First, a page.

Other safety options for the Clutha River from Lake Wanaka to the Albert Town Bridge might include restricting motorised craft during certain months or decreasing the uplifting times to allow more time for safe passive use of the river. The uplifting times could revolve more around passive river use behaviour and not cover most of the daylight hours as they currently do (summer 10am-6pm, winter 10am-4pm). As is, the uplifting times revolve completely around jet boats. This seems to run counter to the Operative District Plan, which repeatedly focuses on multiple use of our lakes and rivers, specifically on this section of the Clutha. 

The Council’s own Operative District Plan, which was overseen by our elected officials and drafted with considerable public consultations, discusses the uniqueness and value of this specific section of the Clutha River in detail. There are many guidelines in the Operative District Plan on how to manage this area, these guidelines also include noise pollution and environmental protection standards which are not covered by this bylaw. However, these standards are directly and negatively impacted by the proposed bylaw. And again, our ‘environment’ does include the safety of our people and aesthetics according to the RMA. The current and proposed Navigational Safety Bylaws do not align with the Operative or Proposed District Plan nor the Resource Management Act in any way. According to the Maritime Transport Act 1994, this is not allowed:

33M (2) (d) (ii) Navigational bylaws may not — be inconsistent with the Resource Management Act

If the bylaw is to reflect “what the community wants” as the Harbour Master suggests, the District Plan is a good indicator, and should be used as a blueprint to create a new, original bylaw.  

Operative District Plan - District Wide Issues

4-41 10 To protect the special qualities of the Clutha River upstream of Albert Town bridge and those recreational activities which benefit from those characteristics.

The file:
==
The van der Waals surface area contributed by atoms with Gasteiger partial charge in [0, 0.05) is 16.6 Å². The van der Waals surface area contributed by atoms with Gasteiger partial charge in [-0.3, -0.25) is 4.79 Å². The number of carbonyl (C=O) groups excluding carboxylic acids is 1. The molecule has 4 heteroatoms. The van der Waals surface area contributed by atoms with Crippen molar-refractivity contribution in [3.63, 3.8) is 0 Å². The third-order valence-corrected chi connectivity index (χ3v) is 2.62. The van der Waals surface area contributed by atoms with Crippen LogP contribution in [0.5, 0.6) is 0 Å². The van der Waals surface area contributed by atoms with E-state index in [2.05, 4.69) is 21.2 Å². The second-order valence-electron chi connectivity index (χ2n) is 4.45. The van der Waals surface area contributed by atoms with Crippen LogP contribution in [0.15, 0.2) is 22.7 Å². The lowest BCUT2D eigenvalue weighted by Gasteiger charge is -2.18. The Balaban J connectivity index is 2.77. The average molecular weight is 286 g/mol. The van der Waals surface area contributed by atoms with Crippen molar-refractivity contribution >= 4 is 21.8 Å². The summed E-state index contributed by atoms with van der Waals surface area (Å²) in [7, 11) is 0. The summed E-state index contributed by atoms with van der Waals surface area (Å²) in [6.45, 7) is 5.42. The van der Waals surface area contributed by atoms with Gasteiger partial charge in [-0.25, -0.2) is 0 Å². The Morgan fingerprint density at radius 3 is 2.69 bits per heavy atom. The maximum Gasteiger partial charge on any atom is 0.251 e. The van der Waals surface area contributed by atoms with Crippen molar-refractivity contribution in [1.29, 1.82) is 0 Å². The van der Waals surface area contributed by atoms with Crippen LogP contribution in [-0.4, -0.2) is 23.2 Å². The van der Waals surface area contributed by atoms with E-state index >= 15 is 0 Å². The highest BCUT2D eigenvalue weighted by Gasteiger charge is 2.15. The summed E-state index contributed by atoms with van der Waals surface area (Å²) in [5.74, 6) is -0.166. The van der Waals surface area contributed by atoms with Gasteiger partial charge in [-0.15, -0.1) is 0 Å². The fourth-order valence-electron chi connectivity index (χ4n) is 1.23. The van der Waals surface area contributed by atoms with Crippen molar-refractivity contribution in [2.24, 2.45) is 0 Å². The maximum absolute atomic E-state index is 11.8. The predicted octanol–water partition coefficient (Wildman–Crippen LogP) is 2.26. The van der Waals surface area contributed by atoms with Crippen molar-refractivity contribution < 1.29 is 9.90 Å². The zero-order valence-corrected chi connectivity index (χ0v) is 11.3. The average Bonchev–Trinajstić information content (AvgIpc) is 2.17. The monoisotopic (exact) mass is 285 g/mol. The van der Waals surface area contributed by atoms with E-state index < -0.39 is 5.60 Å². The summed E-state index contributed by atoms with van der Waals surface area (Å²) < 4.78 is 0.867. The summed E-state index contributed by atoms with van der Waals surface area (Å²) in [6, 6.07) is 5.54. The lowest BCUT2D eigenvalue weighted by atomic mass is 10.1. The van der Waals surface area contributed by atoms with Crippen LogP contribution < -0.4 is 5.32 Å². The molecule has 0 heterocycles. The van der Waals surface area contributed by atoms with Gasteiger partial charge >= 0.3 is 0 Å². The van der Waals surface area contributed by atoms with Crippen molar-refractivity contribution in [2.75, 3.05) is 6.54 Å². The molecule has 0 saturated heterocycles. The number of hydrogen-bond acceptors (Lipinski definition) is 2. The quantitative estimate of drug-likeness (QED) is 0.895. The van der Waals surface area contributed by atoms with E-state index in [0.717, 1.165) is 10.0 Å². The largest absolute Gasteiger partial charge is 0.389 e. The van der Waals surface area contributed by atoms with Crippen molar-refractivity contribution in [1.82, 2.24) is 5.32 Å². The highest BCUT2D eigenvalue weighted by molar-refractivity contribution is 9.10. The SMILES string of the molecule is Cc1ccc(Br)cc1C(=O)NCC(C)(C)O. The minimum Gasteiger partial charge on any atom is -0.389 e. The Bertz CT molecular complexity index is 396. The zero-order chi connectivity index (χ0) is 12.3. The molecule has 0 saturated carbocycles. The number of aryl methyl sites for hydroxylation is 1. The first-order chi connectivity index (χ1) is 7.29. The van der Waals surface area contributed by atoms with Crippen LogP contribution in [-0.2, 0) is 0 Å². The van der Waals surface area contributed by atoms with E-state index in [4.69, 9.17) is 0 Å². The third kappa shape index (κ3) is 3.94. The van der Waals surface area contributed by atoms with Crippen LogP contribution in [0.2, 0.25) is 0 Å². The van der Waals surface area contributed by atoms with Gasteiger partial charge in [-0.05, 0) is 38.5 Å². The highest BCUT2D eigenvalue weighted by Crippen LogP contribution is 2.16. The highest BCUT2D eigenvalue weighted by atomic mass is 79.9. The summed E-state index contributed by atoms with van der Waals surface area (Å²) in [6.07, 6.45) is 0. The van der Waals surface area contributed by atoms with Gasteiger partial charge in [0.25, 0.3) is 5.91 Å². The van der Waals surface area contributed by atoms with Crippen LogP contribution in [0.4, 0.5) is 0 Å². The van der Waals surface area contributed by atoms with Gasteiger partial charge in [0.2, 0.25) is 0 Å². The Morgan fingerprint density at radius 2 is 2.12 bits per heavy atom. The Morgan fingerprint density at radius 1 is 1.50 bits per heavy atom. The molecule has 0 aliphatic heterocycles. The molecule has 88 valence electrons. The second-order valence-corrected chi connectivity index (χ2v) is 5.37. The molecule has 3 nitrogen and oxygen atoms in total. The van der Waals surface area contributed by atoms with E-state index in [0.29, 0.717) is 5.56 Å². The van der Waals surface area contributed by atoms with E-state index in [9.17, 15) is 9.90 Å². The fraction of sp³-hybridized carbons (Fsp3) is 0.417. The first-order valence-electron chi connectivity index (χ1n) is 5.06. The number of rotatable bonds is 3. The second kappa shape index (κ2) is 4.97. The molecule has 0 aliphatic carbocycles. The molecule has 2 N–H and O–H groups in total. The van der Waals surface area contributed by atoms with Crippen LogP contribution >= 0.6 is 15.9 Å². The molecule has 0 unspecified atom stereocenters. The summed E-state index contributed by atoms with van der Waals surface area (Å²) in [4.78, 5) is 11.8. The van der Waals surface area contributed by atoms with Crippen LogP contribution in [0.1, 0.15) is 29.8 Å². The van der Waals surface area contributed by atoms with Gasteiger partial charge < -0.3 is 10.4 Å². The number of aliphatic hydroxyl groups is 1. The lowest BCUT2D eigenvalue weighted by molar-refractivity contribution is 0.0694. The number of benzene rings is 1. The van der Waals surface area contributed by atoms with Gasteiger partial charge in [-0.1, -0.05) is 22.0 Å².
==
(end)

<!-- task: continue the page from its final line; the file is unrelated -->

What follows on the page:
4-38 On the Clutha River, multiple use of the river by various users has been tried in the past with speed and time limits for motorised craft. However, there may be no potential for multiple use of this river in a way that is acceptable to all parties. Jetboating, even with speed and time restrictions, may inevitably adversely affect such a nationally regarded fishery or the experience sought by users of that significant waterbody. The complex speed and time limits also create uncertainty for river users and enforcement difficulties for the Council.

4-44 The special qualities of the Clutha River - its large volume, uncontrolled outlet, clear water, outstanding fishery, natural peaceful surrounds and accessibility - make it particularly suited to those recreational activities requiring and benefiting most from these qualities. Angling, non-powered boating, riverside walking and picnicking are the most suited activities to this river. In addition, the environment of Albert Town is most protected by such activities. The Council considers there is an incompatibility between motorised craft and passive activities on the upstream stretch of the river. Downstream of Albert Town, the Clutha River is large enough and the pressures for use less intense, so that a wider variety of uses can be accommodated. For these reasons, motorised boating on the upper reaches of the Clutha River has been restricted. 

4-42 i (c)To specify rules limiting or prohibiting motorised boating craft in areas of high passive recreation use, significant nature conservation values and wildlife habitat. 

4-43 In some instances where motorised craft will in most circumstances be incompatible with the values defined for the lake and river, motorised craft will be excluded from these lakes and rivers.

Also see 4-26 3.1, 4-41 5, 4-42 (i)e, 4-43

We must look to the future. Having more jet boats and jet skis traveling at unrestricted speeds in the same area as an increased number of passive users is an accident waiting to happen. Council must write an original, clear Navigational Safety Bylaw that factors in the needs and safety of everyone in our community.